Memory care programs are usually found in adult day programs and in assisted living facilities and memory care units. Research results about best practices in designing and implementing memory care activities are everywhere. With at least 1 in 4 people facing a diagnosis of dementia the demand for quality programs has never been more pressing.
Why then have I had such a disappointing week as an Aging Life Care (TM)/geriatric care manager? Long story short, I have toured several communities with a client that can no longer provide the level of care at home that her 84 year old mom needs. My client is 58 years old. She has been the sole caregiver for her mom since 2002 when her father passed away. Her mom was diagnosed with dementia about 4 years ago. My client works full-time from home. She says this is a blessing because her employment situation has allowed her to keep her mom at home.
Her mom’s disease is worsening and recently she walked out the front door and down the street at midnight. Her daughter is thankful that she heard the front door open. Since that scary event my client is not sleeping well and her increased anxiety is causing health problems. She feels guilty because her work schedule leaves her mom to wander around the house and watch television. She knows her mom is bored even though she can no longer express how she is feeling.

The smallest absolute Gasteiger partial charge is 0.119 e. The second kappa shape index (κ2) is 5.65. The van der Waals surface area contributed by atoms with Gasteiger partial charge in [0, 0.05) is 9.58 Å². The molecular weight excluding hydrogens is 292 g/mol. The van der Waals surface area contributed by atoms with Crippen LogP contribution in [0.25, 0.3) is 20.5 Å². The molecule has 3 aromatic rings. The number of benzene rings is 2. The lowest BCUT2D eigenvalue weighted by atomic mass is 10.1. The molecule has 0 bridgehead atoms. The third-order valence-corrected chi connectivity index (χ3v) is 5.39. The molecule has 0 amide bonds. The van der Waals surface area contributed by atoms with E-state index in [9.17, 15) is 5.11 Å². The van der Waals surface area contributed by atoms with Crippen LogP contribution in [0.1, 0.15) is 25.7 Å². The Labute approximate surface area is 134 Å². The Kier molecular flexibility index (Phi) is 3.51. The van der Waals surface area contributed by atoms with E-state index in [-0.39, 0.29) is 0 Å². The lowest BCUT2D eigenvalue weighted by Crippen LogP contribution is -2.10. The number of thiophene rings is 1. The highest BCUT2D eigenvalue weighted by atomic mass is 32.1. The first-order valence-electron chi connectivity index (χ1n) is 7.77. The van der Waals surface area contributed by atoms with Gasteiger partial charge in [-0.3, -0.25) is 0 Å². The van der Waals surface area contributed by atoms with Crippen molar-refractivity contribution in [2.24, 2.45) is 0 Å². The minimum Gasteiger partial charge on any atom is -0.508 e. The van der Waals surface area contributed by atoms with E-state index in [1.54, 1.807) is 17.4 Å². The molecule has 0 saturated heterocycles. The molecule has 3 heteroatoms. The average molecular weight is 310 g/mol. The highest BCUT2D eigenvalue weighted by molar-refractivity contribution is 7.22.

My client is wrestling with the difficult decision to place her mom in an assisted living facility memory care unit. She wants her mom to be safe and to benefit from meaningful activities and social interactions. One tour after another, marketing directors have led us through their facilities. We looked at rooms, dining rooms, laundry rooms, activity rooms and living rooms. Activity bulletin boards have been pointed out. We visited secured courtyards and have been shown container and raised bed gardening for residents.
The pain point for me is this: we saw no activities in progress, not even one. We saw residents slumped in wheelchairs, wandering aimlessly, watching television, sleeping in their rooms. While the activities boards looked promising we saw no resident engagement. Music therapy, pet therapy, chair exercise: we know these programs work. They are meaningful to people living with dementia. They give residents a purpose to their days. Watering flowers, pulling weeds, planting bulbs are meaningful activities for people whose lifetime hobby was gardening. The raised bed gardens we saw were, for the most part, were dried up, overrun with weeds and needed some TLC.
The for profit assisted living industry needs to reach deeper into its pockets. Facility budgets must be increased to provide better pay, better training and better tools for activity directors and activity assistants.
Dementia, we need a hero. We need a champion in every facility, in every program every day to help give people meaning, purpose and joy in their lives.